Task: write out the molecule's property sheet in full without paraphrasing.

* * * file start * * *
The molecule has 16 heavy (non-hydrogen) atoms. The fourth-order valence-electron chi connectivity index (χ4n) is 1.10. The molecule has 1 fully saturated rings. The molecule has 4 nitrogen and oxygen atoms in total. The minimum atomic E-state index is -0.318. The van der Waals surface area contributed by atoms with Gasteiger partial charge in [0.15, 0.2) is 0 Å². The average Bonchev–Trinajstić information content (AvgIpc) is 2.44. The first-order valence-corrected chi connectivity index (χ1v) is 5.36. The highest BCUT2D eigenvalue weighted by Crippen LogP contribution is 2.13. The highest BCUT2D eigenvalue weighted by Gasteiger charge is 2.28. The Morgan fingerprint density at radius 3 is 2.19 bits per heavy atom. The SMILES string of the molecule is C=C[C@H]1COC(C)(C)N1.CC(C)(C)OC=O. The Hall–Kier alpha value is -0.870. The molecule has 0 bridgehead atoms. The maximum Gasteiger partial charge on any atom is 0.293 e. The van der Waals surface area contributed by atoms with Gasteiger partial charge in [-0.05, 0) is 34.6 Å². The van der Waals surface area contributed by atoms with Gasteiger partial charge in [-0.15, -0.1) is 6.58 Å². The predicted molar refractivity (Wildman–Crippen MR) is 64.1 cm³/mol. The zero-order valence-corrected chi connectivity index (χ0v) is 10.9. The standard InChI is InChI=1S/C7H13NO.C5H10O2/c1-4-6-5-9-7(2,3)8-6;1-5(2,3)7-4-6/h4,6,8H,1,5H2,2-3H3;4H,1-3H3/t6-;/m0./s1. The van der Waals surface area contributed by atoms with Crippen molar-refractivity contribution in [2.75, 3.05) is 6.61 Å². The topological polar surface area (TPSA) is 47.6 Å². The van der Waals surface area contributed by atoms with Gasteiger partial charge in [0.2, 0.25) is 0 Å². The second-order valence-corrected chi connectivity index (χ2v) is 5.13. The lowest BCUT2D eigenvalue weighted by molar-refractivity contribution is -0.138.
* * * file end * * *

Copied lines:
The molecule has 16 heavy (non-hydrogen) atoms. The fourth-order valence-electron chi connectivity index (χ4n) is 1.10. The molecule has 1 fully saturated rings. The molecule has 4 nitrogen and oxygen atoms in total. The minimum atomic E-state index is -0.318. The van der Waals surface area contributed by atoms with Gasteiger partial charge in [0.15, 0.2) is 0 Å². The average Bonchev–Trinajstić information content (AvgIpc) is 2.44. The first-order valence-corrected chi connectivity index (χ1v) is 5.36. The highest BCUT2D eigenvalue weighted by Crippen LogP contribution is 2.13. The highest BCUT2D eigenvalue weighted by Gasteiger charge is 2.28. The Morgan fingerprint density at radius 3 is 2.19 bits per heavy atom. The SMILES string of the molecule is C=C[C@H]1COC(C)(C)N1.CC(C)(C)OC=O. The Hall–Kier alpha value is -0.870. The molecule has 0 bridgehead atoms. The maximum Gasteiger partial charge on any atom is 0.293 e. The van der Waals surface area contributed by atoms with Gasteiger partial charge in [-0.05, 0) is 34.6 Å². The van der Waals surface area contributed by atoms with Gasteiger partial charge in [-0.15, -0.1) is 6.58 Å². The predicted molar refractivity (Wildman–Crippen MR) is 64.1 cm³/mol. The zero-order valence-corrected chi connectivity index (χ0v) is 10.9. The standard InChI is InChI=1S/C7H13NO.C5H10O2/c1-4-6-5-9-7(2,3)8-6;1-5(2,3)7-4-6/h4,6,8H,1,5H2,2-3H3;4H,1-3H3/t6-;/m0./s1. The van der Waals surface area contributed by atoms with Crippen molar-refractivity contribution in [2.75, 3.05) is 6.61 Å². The topological polar surface area (TPSA) is 47.6 Å². The van der Waals surface area contributed by atoms with Gasteiger partial charge in [0.2, 0.25) is 0 Å². The second-order valence-corrected chi connectivity index (χ2v) is 5.13. The lowest BCUT2D eigenvalue weighted by molar-refractivity contribution is -0.138.